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Rajiv Ratna Gandhi was a dominant political leader of his time who led the Indian National Congress (INC) after the sudden demise of his mother, Mrs. Indira Gandhi, in an assassination in 1984. Initially, he was out of politics until his brother Sanjay Gandhi died in 1980, he set his journey in his mother’s footprints. He was designated to the post of coveted 6th Prime Minister of India after winning the biggest margin of votes in a PM election ever, with 400+ Lok Sabha seats. He also became the youngest ever PM of India at age of 40.

During his tenure from 1984-89, people had high hopes for him. He was highly ambitious and wanted progressive developments in every sphere be it bureaucracy, education policies, expanding telecom sectors, science & technology, relations with the USA, etc. He had an image of an “honest man” in the nation and was popular among the masses until his alleged involvement in Bofor’s Scandal ruined the same. This led to his defeat in the 1989 Lok Sabha elections against V. P. Singh’s Janata Dal. The government led by V. P. Singh fell after his resignation in 1990. Like every other party, Rajiv Gandhi as INC’s President led his campaign for the 1991 elections. On the 21st of May 1991, he was campaigning in Sriperumbudur, Tamil Nadu. During the course of events, a girl by the name of Dhanu went to touch Rajiv’s feet and detonated the belt of bombs she was wearing, killing many including Rajiv, and leaving many gravely injured in the event. This planned massacre was devised by a terrorist militant organization in Sri Lanka, named LTTE (Liberation Tigers of Tamil Eelam), whose motive was to prevent Rajiv to get back into power by any means.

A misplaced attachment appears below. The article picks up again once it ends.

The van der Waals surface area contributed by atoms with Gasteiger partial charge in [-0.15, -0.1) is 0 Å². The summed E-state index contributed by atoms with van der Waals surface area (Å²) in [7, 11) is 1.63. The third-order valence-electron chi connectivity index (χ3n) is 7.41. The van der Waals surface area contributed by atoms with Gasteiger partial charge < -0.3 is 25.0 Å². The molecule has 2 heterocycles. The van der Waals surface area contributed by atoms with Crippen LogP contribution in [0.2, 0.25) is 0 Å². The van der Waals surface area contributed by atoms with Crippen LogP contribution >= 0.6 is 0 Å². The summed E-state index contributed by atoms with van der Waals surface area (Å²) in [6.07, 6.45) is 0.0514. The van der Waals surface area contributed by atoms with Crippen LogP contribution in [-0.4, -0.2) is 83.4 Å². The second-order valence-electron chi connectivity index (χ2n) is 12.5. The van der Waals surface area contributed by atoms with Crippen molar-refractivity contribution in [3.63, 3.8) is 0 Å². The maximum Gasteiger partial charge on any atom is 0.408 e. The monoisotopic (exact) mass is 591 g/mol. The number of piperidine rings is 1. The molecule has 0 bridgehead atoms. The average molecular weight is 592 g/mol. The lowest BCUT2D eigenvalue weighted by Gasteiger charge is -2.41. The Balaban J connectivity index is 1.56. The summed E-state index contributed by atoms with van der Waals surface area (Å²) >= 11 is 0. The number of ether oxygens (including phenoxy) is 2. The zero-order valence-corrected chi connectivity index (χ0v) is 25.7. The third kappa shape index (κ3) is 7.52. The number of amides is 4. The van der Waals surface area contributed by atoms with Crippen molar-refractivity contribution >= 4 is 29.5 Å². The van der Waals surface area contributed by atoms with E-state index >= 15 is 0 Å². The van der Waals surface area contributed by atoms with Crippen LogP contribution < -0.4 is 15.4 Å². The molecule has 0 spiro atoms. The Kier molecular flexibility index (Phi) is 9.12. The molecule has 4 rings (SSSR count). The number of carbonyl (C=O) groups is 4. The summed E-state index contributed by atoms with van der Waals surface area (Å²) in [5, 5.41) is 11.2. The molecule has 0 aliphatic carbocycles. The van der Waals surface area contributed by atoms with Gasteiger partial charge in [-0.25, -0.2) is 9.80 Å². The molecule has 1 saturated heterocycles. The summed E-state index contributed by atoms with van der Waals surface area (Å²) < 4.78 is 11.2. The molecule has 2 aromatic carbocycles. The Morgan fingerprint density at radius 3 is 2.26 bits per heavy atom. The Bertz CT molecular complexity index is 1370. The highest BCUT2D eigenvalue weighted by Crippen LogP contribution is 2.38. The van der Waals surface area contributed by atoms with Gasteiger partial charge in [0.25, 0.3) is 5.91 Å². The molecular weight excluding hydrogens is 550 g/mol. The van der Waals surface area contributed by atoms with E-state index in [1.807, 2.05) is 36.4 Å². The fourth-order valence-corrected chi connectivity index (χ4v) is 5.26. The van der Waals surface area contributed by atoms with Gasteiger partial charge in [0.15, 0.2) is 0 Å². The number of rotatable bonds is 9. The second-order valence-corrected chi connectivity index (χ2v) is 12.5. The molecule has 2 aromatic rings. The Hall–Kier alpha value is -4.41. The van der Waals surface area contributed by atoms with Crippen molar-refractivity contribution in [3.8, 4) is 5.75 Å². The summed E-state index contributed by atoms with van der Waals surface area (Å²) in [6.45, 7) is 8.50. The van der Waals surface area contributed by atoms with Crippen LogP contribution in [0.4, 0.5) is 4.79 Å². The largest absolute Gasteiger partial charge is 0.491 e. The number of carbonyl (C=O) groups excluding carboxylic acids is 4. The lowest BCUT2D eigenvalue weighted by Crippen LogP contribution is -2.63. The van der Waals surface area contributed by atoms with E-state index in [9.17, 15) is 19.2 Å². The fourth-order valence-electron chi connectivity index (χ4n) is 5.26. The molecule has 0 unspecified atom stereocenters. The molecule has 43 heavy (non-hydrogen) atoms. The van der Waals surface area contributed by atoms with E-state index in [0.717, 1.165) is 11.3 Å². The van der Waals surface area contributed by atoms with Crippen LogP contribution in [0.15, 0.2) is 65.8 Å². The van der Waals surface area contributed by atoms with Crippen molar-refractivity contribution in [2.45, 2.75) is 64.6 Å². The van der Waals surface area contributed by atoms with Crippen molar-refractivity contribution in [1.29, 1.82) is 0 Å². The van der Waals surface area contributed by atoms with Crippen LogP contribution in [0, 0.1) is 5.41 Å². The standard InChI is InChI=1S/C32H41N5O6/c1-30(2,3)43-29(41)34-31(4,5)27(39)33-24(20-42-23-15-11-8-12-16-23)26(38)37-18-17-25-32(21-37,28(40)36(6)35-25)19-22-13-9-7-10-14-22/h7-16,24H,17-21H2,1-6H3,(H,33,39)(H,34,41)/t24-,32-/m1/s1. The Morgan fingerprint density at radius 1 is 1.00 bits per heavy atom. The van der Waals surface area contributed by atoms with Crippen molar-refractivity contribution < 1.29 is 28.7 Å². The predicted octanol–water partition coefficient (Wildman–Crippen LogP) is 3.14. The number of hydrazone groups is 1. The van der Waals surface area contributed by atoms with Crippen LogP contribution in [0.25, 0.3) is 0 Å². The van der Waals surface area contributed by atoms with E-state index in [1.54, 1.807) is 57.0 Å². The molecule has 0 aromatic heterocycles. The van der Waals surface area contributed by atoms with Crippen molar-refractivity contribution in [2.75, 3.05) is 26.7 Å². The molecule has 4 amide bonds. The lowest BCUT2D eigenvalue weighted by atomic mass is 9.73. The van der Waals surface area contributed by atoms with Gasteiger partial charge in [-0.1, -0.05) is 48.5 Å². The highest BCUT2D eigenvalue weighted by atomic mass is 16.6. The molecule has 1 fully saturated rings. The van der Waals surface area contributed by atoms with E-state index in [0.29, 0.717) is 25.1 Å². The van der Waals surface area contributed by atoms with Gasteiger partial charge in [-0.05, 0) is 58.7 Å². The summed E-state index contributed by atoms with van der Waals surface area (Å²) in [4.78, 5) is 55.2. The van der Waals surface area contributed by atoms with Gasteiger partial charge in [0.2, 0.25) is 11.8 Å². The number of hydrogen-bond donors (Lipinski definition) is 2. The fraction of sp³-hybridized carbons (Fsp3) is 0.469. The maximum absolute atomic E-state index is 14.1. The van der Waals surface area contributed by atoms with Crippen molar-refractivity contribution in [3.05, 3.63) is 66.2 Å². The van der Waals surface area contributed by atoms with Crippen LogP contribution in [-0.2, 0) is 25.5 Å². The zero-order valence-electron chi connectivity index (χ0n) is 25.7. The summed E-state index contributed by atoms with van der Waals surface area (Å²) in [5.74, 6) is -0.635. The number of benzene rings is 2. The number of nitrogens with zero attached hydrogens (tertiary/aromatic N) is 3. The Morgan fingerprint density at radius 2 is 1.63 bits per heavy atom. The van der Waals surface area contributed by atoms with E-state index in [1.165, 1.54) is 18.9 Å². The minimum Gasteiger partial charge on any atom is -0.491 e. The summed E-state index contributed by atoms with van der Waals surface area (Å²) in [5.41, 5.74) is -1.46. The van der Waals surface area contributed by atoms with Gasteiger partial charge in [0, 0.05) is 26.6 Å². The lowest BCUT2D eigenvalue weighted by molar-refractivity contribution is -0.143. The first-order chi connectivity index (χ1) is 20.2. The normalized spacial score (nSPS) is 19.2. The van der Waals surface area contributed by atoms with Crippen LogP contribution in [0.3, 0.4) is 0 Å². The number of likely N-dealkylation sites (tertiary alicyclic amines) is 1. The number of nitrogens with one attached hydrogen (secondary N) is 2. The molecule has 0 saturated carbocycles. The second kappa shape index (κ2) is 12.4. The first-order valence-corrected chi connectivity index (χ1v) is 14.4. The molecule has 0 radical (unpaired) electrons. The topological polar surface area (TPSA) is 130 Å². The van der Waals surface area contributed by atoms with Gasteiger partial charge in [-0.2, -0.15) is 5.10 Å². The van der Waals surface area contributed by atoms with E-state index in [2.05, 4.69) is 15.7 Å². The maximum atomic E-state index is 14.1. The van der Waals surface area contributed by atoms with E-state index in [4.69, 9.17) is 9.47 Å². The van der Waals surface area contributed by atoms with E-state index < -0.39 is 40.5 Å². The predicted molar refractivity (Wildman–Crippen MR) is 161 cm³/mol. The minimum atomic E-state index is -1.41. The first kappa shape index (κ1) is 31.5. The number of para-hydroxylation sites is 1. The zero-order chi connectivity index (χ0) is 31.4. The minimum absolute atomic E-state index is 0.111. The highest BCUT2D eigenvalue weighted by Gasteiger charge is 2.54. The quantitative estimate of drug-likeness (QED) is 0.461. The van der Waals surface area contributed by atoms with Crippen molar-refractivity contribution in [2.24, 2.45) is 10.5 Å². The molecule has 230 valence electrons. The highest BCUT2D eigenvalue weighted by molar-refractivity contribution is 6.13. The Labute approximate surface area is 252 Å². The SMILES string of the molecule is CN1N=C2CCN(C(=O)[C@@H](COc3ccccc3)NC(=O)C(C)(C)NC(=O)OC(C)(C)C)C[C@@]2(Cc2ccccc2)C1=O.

Indian Peace Keeping Force (IPKF) was formed in 1987 via Indo-Sri Lankan Accord as a means to prevent civil war between extremist organizations in Sri Lanka (including LTTE). During those days, Sri Lanka was undergoing an ideology of separatism wherein militant organizations strived to make a separate Tamil Eelam state in North-Eastern Sri Lanka for minority Hindu Tamils. Due to the intervention of IPKF, on orders of Rajiv Gandhi, groups like LTTE had to face hardships in accomplishing their objective and thus saw the Indian PM as a foreign threat. The mastermind of the plan was Sivarasan. They aimed to uproot any possibility of Rajiv’s comeback as Prime Minister, who could otherwise revive their old enemy IPKF back in action. They resorted to the plan of assassinating him as the only viable option at the time when he was not in power. The crowded campaigns for impending elections were their ideal spot to implement their operation. Perarivalan was only 19 during the execution of the plan in 1991. He was one of the main convicts who participated in the core roles. His task was procuring 2 9-volt batteries to mastermind Sivarasan which was meant to be used in a belt of bombs worn by preparator Dhanu. While the other six were involved in tasks like conspiracy, arranging materials, and preparing preparators. The celebrations of the success of conspirators couldn’t last long. They were caught allegedly for their fundamental role by CBI’s Special Investigation Team (SIT). All the accused were awarded the death penalty by TADA (Terrorist and Disruptive Activities) Court in 1998, which was later commuted by the Supreme Court after years of pleas while many were released.